This main proposition was reflected in a more detailed forecasting about Russia’s attitude towards the US and the EU. The experts agreed that Russia treats the US as its principal enemy or occasionally as a competitor with whom agreement on specific interests can be found. However, the experts predicted that confrontation with the U.S. would be in areas of “soft” power only, such as trying to gain more influence in Eastern and Central Europe. The study excluded the chance of a direct military confrontation between Russia and the US in the medium term, but some of the experts indicated a possibility of Russia challenging certain NATO members in order to test NATO’s reliability and stability. The Lithuanian experts also see the Baltic States as the most probable target for such military provocations from the Russian side.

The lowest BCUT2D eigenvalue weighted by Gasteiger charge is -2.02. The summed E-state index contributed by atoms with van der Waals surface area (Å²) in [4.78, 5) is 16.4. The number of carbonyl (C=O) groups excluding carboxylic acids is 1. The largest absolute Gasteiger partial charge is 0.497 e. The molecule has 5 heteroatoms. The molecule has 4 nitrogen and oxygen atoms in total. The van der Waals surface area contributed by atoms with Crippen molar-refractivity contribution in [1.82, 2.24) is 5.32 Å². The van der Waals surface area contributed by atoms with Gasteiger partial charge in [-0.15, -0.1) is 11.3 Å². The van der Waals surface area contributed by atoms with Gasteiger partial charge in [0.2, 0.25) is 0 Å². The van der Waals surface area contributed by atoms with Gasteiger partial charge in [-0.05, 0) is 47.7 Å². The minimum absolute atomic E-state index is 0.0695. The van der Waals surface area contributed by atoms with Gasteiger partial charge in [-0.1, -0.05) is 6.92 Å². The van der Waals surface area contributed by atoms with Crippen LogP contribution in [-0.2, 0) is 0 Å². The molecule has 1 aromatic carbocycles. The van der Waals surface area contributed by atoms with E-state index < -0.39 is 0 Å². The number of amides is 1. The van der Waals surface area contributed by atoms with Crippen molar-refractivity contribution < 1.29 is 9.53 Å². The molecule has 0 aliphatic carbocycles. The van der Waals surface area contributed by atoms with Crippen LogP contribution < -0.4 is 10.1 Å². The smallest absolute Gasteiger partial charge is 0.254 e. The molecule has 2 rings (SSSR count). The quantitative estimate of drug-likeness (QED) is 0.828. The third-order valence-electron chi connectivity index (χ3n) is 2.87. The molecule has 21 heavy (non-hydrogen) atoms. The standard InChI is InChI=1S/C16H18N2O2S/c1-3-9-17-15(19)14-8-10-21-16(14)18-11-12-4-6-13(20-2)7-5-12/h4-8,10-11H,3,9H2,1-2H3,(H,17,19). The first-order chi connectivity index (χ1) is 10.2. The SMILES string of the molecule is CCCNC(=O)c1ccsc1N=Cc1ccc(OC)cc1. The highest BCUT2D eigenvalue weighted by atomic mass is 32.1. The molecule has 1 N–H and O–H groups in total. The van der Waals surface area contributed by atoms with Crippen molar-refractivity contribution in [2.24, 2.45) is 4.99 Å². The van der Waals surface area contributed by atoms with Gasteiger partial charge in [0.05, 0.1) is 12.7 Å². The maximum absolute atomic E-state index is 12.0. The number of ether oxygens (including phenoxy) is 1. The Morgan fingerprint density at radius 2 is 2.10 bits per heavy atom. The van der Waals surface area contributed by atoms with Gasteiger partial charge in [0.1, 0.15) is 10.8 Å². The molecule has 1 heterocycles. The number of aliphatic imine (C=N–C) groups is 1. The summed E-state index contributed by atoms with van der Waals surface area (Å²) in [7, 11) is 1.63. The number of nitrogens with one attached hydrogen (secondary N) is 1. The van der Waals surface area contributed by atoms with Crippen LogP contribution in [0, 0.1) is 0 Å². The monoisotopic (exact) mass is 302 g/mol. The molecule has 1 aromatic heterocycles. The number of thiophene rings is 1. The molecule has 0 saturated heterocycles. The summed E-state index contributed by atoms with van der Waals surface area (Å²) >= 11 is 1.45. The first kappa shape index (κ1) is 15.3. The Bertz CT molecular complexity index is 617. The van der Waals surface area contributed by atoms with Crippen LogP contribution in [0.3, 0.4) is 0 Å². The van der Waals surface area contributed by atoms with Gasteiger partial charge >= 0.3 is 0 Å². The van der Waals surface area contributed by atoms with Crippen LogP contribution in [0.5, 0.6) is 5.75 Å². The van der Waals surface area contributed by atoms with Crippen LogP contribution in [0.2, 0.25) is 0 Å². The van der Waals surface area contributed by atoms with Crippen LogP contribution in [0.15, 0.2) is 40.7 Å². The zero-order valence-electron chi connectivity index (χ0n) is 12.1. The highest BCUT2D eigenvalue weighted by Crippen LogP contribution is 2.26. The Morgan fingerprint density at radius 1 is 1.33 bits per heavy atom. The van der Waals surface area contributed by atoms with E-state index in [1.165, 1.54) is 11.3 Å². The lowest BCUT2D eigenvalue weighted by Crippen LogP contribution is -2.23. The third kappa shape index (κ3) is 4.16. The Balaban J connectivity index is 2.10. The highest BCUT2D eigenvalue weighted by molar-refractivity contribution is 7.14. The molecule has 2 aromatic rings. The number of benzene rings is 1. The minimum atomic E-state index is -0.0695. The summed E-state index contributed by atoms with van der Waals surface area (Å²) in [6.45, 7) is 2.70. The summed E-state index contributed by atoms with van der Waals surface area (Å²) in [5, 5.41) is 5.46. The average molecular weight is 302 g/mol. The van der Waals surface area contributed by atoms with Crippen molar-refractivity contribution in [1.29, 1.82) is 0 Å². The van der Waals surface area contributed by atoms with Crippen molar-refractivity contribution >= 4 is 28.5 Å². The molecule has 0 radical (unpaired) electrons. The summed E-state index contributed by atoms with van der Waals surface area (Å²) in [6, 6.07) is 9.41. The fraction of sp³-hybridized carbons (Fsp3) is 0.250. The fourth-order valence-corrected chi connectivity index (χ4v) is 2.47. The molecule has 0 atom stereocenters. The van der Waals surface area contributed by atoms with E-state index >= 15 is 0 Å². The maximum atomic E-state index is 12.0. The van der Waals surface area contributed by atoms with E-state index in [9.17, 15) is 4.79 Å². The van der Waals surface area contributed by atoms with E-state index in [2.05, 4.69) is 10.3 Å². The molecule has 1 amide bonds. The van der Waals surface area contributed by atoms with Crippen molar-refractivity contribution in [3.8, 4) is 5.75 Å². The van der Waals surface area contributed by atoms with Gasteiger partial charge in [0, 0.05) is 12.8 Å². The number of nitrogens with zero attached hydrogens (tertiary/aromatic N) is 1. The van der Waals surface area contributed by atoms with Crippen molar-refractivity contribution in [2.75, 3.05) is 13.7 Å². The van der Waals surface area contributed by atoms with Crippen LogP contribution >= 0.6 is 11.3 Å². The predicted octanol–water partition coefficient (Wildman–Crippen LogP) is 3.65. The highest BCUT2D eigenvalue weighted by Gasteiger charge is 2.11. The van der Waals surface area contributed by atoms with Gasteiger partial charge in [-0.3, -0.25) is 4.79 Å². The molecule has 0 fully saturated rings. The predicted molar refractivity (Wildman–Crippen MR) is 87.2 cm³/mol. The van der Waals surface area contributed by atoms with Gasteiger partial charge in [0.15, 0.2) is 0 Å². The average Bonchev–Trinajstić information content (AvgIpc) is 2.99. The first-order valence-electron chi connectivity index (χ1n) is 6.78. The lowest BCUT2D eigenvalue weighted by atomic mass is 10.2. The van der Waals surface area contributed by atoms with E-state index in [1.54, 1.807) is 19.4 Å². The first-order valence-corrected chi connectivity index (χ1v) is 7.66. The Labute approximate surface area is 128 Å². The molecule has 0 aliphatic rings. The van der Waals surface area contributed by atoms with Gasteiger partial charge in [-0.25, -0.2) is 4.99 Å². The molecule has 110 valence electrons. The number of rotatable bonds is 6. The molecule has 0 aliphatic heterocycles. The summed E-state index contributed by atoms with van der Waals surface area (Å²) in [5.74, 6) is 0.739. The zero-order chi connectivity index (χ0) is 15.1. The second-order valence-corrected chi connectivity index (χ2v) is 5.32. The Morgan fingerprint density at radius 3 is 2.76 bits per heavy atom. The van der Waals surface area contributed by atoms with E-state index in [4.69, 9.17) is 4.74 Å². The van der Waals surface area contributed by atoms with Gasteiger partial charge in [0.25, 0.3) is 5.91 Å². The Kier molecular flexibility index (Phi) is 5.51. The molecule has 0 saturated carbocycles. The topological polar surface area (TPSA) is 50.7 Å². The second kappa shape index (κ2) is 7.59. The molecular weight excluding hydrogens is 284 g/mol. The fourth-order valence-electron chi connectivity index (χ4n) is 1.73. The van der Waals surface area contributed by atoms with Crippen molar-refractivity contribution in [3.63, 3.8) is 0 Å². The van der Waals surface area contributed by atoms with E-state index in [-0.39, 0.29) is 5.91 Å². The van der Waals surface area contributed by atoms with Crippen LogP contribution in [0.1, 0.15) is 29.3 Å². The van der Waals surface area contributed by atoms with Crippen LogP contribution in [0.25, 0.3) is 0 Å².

However, the EESC study participants believe that while Russia regards the EU as a competitor, it does not see Europe as a unified or even a sovereign actor in the international system. Russia still prefers to deal separately with the strongest countries of the EU. The primary interest on the Russian side is to ensure the EU does not interfere in zones of Russian interests. The experts also asserted that Russia’s dominant tactic is to exploit divisions among EU member states and to use every opportunity to diminish US influence in Europe. According to this interpretation by the Lithuanian analysts, Russia would likely seek pragmatic cooperation with the EU in economic relations, but would not tolerate the EU expanding its political influence in Eastern Europe. This argument reflects Russia’s aggressive reaction towards Ukraine’s increased integration with Europe and moves to break away from Russia-dominated economic and political structures.